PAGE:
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By the 23rd century, life on Earth has changed drastically. Virtual reality is not just possible but ubiquitous. Most people live primarily online, in fantasy worlds called "lairs" that fit anybody's desires, from Space Opera to fantasy to "some kind of crazy happy Super-Deformed Anime style".
Telly is a 14-year-old girl of the Elysium lair, who has only two friends in the world: Nekokat, and the eponymous kimmie66, a genius of high caliber. The latter, however, has just sent Telly a note -- a suicide note. As she doesn't know anything about who kimmie is offline, she and Nekokat are left in the dark before kimmie begins mysteriously appearing all throughout the network.
A short 2007 graphic novel by Aaron Alexovich, the author of Serenity Rose. Part of DC Comics' Minx imprint aimed at teenaged girls, Kimmie66 is an an intriguing look at the future of society and its effects on regular people.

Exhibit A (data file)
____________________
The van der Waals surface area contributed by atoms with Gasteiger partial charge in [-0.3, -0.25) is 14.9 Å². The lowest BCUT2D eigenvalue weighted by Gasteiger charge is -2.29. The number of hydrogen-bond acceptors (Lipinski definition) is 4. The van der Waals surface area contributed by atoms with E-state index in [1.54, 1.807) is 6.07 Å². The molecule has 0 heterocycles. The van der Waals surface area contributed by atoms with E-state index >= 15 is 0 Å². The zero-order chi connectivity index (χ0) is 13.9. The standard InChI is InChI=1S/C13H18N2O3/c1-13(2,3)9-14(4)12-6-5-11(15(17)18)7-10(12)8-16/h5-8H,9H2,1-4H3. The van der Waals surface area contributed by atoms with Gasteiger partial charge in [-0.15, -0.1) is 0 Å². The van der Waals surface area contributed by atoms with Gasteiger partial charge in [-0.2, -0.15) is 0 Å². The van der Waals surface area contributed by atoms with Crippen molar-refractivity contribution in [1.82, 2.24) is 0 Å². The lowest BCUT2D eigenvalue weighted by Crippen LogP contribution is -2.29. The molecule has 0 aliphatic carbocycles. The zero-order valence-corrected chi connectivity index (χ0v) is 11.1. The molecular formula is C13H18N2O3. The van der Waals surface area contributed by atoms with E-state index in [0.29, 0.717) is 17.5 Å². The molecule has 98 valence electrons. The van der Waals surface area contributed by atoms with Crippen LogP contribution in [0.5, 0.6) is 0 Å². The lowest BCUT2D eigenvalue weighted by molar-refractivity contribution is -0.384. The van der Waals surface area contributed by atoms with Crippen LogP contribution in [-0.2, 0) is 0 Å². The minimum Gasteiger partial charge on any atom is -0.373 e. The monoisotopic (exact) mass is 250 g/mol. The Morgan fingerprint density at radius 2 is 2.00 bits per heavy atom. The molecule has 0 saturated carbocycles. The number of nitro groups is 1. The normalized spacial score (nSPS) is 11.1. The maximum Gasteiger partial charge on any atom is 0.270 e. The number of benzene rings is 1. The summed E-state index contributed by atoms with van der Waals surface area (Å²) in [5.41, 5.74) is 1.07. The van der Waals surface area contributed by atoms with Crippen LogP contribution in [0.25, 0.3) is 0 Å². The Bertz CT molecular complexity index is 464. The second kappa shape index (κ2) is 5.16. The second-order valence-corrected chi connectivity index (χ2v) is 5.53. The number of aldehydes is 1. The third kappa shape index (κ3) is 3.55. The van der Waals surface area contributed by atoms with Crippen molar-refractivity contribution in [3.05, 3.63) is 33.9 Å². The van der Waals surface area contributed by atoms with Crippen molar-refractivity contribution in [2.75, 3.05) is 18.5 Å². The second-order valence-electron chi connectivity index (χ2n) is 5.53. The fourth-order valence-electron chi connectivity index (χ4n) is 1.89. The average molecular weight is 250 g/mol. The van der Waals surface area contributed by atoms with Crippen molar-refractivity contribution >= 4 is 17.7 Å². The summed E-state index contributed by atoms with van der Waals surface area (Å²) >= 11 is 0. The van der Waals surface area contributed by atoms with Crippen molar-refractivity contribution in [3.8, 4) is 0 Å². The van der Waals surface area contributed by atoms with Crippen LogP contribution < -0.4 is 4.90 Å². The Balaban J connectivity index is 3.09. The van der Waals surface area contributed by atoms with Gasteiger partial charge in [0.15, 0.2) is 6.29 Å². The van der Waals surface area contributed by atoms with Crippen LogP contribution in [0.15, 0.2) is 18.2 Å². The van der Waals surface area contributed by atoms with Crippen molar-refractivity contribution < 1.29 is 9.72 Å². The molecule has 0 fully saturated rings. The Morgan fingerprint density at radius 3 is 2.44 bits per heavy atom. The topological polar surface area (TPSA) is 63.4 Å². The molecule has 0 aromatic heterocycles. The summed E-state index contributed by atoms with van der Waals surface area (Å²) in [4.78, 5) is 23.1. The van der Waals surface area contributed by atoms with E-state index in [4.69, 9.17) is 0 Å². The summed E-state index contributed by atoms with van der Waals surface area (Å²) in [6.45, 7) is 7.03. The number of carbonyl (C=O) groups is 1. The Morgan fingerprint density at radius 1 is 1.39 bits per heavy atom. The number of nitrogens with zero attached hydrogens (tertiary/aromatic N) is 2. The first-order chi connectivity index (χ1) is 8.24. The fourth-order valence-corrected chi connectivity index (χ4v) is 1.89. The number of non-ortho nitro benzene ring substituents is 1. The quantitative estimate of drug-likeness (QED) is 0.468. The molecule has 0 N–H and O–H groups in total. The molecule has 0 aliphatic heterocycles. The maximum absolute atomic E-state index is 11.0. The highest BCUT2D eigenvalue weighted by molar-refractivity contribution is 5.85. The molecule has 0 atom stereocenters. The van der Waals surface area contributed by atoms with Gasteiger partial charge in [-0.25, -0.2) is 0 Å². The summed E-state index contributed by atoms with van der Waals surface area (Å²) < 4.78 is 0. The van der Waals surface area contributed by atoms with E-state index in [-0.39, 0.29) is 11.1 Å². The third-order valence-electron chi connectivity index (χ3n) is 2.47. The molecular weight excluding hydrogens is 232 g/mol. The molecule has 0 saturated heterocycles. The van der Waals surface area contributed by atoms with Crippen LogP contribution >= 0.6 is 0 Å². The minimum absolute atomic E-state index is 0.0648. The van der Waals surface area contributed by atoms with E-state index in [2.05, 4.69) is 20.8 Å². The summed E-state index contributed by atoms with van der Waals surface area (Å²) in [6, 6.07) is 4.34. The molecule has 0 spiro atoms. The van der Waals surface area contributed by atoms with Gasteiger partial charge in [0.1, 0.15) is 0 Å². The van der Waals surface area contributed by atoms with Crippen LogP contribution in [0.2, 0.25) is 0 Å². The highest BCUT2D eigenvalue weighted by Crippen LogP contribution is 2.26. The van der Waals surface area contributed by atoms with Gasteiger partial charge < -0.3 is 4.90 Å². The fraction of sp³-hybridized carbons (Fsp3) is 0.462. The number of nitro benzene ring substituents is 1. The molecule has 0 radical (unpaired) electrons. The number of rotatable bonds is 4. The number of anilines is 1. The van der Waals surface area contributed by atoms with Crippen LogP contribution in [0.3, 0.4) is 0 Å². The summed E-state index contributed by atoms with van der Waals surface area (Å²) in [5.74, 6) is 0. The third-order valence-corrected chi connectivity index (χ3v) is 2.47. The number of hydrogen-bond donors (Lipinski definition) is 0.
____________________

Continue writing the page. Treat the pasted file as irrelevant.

This comic provides examples of:
- Brain Uploading
- Department of Redundancy Department: As is pointed out, "Nekokat" means "cat cat".
- Digital Avatar
- Goodbye, Cruel World: kimmie66's note, the only indication that she may be dead.
- Goth: Telly's subculture.
- GIFT: Noticeably absent. Both Telly and her brother act about the same offline and online. Although, it is a bit hard to believe that Coil acts the same.
- Gratuitous Japanese: Nekokat's name. Thankfully this does not extend to her dialogue.
- Inside a Computer System
- Jerk with a Heart of Gold: Coil. Barely on the "gold" part.
- Nanomachines: None of those lame goggles in the future.
- Playful Hacker: Most of the "Drifters" seem to be halfway between this and The Cracker.
- Realistic Diction Is Unrealistic: Averted. Characters interrupt each other and stumble over words.
- Shrinking Violet: Telly is not terribly social, and her narration is filled with nervous words.
- Subculture: A large part of the book is that everybody belongs to subcultures, but the distinctions are rather arbitrary. There are even subcultures within subcultures.